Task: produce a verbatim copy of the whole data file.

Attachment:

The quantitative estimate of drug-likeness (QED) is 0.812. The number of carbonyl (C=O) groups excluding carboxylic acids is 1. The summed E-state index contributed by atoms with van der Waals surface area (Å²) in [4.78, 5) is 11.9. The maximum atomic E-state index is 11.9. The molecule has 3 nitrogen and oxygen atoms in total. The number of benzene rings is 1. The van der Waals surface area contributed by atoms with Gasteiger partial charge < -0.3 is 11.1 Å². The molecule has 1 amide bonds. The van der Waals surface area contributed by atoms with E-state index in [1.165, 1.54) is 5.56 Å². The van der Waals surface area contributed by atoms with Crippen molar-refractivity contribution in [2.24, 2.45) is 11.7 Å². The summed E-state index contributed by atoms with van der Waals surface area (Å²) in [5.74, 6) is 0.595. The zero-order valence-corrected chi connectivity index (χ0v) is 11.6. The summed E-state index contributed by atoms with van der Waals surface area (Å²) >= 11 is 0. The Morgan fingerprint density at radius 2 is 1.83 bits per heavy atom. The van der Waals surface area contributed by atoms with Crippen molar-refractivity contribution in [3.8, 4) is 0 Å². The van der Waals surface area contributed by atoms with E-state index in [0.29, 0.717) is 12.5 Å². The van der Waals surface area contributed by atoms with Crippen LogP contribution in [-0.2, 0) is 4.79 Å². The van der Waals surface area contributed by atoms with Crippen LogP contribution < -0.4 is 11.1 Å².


The quantitative estimate of drug-likeness (QED) is 0.812. The number of carbonyl (C=O) groups excluding carboxylic acids is 1. The summed E-state index contributed by atoms with van der Waals surface area (Å²) in [4.78, 5) is 11.9. The maximum atomic E-state index is 11.9. The molecule has 3 nitrogen and oxygen atoms in total. The number of benzene rings is 1. The van der Waals surface area contributed by atoms with Gasteiger partial charge < -0.3 is 11.1 Å². The molecule has 1 amide bonds. The van der Waals surface area contributed by atoms with E-state index in [1.165, 1.54) is 5.56 Å². The van der Waals surface area contributed by atoms with Crippen molar-refractivity contribution in [2.24, 2.45) is 11.7 Å². The summed E-state index contributed by atoms with van der Waals surface area (Å²) in [5.74, 6) is 0.595. The zero-order valence-corrected chi connectivity index (χ0v) is 11.6. The summed E-state index contributed by atoms with van der Waals surface area (Å²) >= 11 is 0. The Morgan fingerprint density at radius 2 is 1.83 bits per heavy atom. The van der Waals surface area contributed by atoms with Crippen molar-refractivity contribution in [3.8, 4) is 0 Å². The van der Waals surface area contributed by atoms with E-state index in [0.29, 0.717) is 12.5 Å². The van der Waals surface area contributed by atoms with Crippen LogP contribution in [-0.2, 0) is 4.79 Å². The van der Waals surface area contributed by atoms with Crippen LogP contribution < -0.4 is 11.1 Å².